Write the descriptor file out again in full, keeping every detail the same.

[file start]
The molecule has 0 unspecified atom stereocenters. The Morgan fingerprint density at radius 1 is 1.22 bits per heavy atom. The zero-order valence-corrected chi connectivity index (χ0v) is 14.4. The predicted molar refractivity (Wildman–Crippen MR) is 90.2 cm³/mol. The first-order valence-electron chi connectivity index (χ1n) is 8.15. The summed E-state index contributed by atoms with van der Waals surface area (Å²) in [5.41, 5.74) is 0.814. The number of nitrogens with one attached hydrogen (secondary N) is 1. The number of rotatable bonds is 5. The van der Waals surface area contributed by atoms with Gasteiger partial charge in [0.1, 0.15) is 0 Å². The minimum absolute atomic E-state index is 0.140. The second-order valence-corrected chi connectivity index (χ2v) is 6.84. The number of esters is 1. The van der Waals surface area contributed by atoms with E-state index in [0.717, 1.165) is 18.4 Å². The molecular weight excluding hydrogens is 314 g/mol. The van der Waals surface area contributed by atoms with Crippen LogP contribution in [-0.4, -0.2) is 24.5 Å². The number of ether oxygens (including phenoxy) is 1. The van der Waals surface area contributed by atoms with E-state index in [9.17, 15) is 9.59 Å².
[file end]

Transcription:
The molecule has 0 unspecified atom stereocenters. The Morgan fingerprint density at radius 1 is 1.22 bits per heavy atom. The zero-order valence-corrected chi connectivity index (χ0v) is 14.4. The predicted molar refractivity (Wildman–Crippen MR) is 90.2 cm³/mol. The first-order valence-electron chi connectivity index (χ1n) is 8.15. The summed E-state index contributed by atoms with van der Waals surface area (Å²) in [5.41, 5.74) is 0.814. The number of nitrogens with one attached hydrogen (secondary N) is 1. The number of rotatable bonds is 5. The van der Waals surface area contributed by atoms with Gasteiger partial charge in [0.1, 0.15) is 0 Å². The minimum absolute atomic E-state index is 0.140. The second-order valence-corrected chi connectivity index (χ2v) is 6.84. The number of esters is 1. The van der Waals surface area contributed by atoms with E-state index in [0.717, 1.165) is 18.4 Å². The molecular weight excluding hydrogens is 314 g/mol. The van der Waals surface area contributed by atoms with Crippen LogP contribution in [-0.4, -0.2) is 24.5 Å². The number of ether oxygens (including phenoxy) is 1. The van der Waals surface area contributed by atoms with E-state index in [9.17, 15) is 9.59 Å².